DC funds of FTSE companies are missing out on the benefits of diversification because they are overwhelmingly invested in developed equities, according to research from Schroders.
The typical default DC scheme of a FTSE pension scheme had 80 per cent of its overall fund allocation in developed equities at the end of March 2014, an increase from 79 per cent in October 2013.
But FTSE 100 firms are more diversified than their FTSE 250 counterparts, with total current developed equity allocations of 77 per cent and 83 per cent respectively.
Just 48 per cent of default DC schemes of FTSE companies have an allocation to emerging markets, compared to 55 per cent a year ago, a clear indication that schemes are moving out of this asset class.
Fewer schemes are now exposed to fixed income, resulting in a significant fall in the maximum allocation – down to 42 per cent from 54 per cent in October 2013, which reflects recent equity market growth.
The research shows the average default DC scheme for a FTSE 100 firm has increased its UK equity exposure by 4 per cent in the last six months from 28 per cent to 32 per cent.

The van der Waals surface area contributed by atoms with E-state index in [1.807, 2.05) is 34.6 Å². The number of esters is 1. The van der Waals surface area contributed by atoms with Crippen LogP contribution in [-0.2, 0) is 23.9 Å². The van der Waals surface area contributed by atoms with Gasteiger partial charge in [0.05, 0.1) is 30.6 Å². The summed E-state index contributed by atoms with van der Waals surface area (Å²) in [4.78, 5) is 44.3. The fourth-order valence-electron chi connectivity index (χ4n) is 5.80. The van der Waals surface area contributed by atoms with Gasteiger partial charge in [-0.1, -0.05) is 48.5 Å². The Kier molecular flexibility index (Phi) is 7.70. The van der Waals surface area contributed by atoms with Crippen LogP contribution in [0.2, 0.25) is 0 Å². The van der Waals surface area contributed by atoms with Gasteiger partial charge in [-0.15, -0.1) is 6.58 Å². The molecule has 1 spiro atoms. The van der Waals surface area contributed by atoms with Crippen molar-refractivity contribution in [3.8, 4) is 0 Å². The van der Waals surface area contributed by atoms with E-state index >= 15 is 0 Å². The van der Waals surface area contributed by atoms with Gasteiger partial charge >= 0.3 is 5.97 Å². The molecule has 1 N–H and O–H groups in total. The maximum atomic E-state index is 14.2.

Schroders head of defined contribution Stephen Bowles says: “Since our first report back in March 2013, we are pleased that a wider pool of employees than ever before now has access to company pension schemes through auto-enrolment.
“One of the most notable findings in our report is that an average scheme has more than 80 per cent of its overall fund allocation in developed equities, while the typical investment in alternative assets has increased to 8 per cent. In fact of the schemes that invest in alternatives, nearly a quarter now has an allocation of 15 per cent or more. By comparison, a year ago this only applied to only a fifth. But we believe all these pension schemes that are not diversifying their assets are missing the valuable growth and low volatility benefits, which can be achieved through diversification opportunities.
“The recent charge cap on default DC funds announced by the government in March has put pressure on providers to cut fees. Although this is an important move to safeguard value for money and transparency for members, it may mean trustees will be less inclined to pursue and adopt diversified allocation strategies due to the cost implications.
”However, there is indeed a new generation of multi-asset solutions that allow for greater diversification and active allocation methods, at competitive pricing points. We believe that as the DC market becomes the key form of pension savings for employees, now should be the time that schemes look to increase the use and adoption diversification tactics. Diversification is not just important, it is vital.”